th
amendment andcertain federal statutes and to compensate injuredplaintiffs for deprivations of their federal rights (Carey v.Piphus)E. Monroe v. Pape (1961) Established that state officials that abusedtheir positions still acted under color of law. Do not need to show thatthere was authority under state law, custom or usage. Instead, misuseof power possessed by virtue of state law and only because individualis clothed with power because of state law means under color of statelaw1. 1983 should be read against backdrop of tort law but there isno intent requirement for 1983 actions2. Municipalities are not “persons’ under 1983—only individuals.Note: this is not altogether still good law.F. Constitutional Torts and Exhaustion of Judicial Remedies1. Monroe: makes clear that a section 1983 COA for damagesneed not exhaust or pursue state judicial remediesbefore filing in a federal forum.2. Habeas Corpus: Prisoners, like other 1983 plaintiffs, need notexhaust state judicial remediesa.: A prisoner’s 1983 challenge to the fact or duration ofhis or her confinement is in substance a petitionfor habeas corpus and must be treated as such byfederal courts. Because federal habeas corpusstatute requires exhaustion of state remedies, theeffect would be the dismissal of the claim in federalcourt. (Preiser v. Rodriguez)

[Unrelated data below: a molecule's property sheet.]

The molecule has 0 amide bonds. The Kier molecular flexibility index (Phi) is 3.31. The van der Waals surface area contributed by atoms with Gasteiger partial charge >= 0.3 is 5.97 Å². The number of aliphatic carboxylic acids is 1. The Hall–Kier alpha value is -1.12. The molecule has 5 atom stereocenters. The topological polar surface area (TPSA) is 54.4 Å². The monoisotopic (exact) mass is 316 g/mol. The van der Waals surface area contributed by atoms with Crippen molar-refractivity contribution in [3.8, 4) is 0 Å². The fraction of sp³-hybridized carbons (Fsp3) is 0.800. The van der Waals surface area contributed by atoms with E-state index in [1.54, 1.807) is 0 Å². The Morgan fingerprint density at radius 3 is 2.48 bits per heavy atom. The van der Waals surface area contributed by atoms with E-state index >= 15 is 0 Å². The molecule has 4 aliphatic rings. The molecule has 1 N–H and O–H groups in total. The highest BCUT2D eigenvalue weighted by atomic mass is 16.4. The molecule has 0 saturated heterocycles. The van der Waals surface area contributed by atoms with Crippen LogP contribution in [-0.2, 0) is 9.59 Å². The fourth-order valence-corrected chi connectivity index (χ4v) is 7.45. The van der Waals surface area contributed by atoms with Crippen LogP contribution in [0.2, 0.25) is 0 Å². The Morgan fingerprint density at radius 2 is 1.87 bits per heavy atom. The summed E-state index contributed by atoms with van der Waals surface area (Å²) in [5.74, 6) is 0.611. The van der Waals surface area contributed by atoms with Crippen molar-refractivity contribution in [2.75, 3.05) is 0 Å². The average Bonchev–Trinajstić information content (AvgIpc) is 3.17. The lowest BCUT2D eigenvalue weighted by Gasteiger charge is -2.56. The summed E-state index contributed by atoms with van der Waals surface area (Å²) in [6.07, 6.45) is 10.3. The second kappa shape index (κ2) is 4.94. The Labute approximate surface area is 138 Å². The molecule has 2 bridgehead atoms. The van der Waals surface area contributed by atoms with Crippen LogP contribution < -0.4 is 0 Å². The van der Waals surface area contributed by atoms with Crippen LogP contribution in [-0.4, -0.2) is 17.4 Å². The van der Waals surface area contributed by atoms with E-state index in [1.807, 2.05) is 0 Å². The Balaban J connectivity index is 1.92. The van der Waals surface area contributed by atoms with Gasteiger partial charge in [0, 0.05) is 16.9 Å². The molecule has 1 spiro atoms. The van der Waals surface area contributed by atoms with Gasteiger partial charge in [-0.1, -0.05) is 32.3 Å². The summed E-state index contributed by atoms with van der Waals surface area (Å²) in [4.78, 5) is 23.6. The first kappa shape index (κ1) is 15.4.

b. In order to recover damages for unconstitutionalconviction or imprisonment, or for other harmcaused by actions whose unlawfulness would render aconviction or sentence invalid, a 1983 plaintiff mustprove that the conviction/sentence has beenreversed on direct appeal, expunged by executiveorder, declared invalid by a state tribunal authorizedto make such a determination, or called into questionby a federal court’s issuance of a writ of habeas corpus. (Heckv. Humphrey)3. Due Process: in certain cases, a decision adverse to aplaintiff’s DP challenge amounts to a de factorequirement that state judicial remedies be exclusivelypursued.a. A 1983 claim based on DP was not stated where Psought relief from being listed as an activeshoplifter by police authorities. Court held that noliberty or property interest was implicated;plaintiff’s sole remedy was an action for defamation instate courts. Court did indicate that an official might beliable for consequences of defamatory stmts if Pcould demonstrate that he had suffered stigma plus aninfringement of some other interest. A P must alsoshow a distinct alteration or extinction of a previouslyrecognized right or status (Paul v. Davis)b. Procedural DP is not violated when school authoritiesimposed corporal punishment on students b/cstudents against whom excessive force was usedwould have a tort COA in the state courts. (Ingraham v.Wright)c. In certain circumstances, intentional deprivations ofproperty do not violate procedural DP whereadequate post-deprivations of remedies are available.(Hudson v. Palmer)4. Prospective Relief and the Younger Rulea. When state criminal judicial proceedings are alreadypending, a federal P seeking declaratory or